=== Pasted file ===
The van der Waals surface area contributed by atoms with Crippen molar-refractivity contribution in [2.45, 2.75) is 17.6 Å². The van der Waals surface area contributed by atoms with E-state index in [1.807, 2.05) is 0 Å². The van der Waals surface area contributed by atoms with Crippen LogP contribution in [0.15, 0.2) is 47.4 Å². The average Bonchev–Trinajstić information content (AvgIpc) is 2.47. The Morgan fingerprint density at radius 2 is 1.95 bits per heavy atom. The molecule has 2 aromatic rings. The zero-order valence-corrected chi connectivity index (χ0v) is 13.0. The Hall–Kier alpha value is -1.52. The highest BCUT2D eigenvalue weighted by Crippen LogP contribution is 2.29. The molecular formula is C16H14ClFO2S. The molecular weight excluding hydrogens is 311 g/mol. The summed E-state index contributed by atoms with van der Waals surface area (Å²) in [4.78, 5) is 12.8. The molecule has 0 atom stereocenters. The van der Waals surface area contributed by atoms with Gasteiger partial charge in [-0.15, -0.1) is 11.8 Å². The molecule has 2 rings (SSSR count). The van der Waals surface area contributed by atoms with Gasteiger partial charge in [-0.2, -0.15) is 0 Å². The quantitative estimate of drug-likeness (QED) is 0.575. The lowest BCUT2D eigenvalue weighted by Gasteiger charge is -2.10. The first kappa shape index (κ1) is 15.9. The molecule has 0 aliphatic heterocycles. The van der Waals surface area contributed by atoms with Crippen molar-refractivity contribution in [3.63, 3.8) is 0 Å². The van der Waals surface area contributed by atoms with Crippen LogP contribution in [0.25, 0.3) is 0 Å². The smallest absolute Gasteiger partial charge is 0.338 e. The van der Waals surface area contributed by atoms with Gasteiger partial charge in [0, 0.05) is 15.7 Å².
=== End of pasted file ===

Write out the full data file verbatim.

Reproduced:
The van der Waals surface area contributed by atoms with Crippen molar-refractivity contribution in [2.45, 2.75) is 17.6 Å². The van der Waals surface area contributed by atoms with E-state index in [1.807, 2.05) is 0 Å². The van der Waals surface area contributed by atoms with Crippen LogP contribution in [0.15, 0.2) is 47.4 Å². The average Bonchev–Trinajstić information content (AvgIpc) is 2.47. The Morgan fingerprint density at radius 2 is 1.95 bits per heavy atom. The molecule has 2 aromatic rings. The zero-order valence-corrected chi connectivity index (χ0v) is 13.0. The Hall–Kier alpha value is -1.52. The highest BCUT2D eigenvalue weighted by Crippen LogP contribution is 2.29. The molecular formula is C16H14ClFO2S. The molecular weight excluding hydrogens is 311 g/mol. The summed E-state index contributed by atoms with van der Waals surface area (Å²) in [4.78, 5) is 12.8. The molecule has 0 atom stereocenters. The van der Waals surface area contributed by atoms with Gasteiger partial charge in [-0.15, -0.1) is 11.8 Å². The molecule has 2 rings (SSSR count). The van der Waals surface area contributed by atoms with Gasteiger partial charge in [-0.2, -0.15) is 0 Å². The quantitative estimate of drug-likeness (QED) is 0.575. The lowest BCUT2D eigenvalue weighted by Gasteiger charge is -2.10. The first kappa shape index (κ1) is 15.9. The molecule has 0 aliphatic heterocycles. The van der Waals surface area contributed by atoms with Crippen molar-refractivity contribution in [3.63, 3.8) is 0 Å². The van der Waals surface area contributed by atoms with Crippen LogP contribution in [0.25, 0.3) is 0 Å². The smallest absolute Gasteiger partial charge is 0.338 e. The van der Waals surface area contributed by atoms with Gasteiger partial charge in [0, 0.05) is 15.7 Å².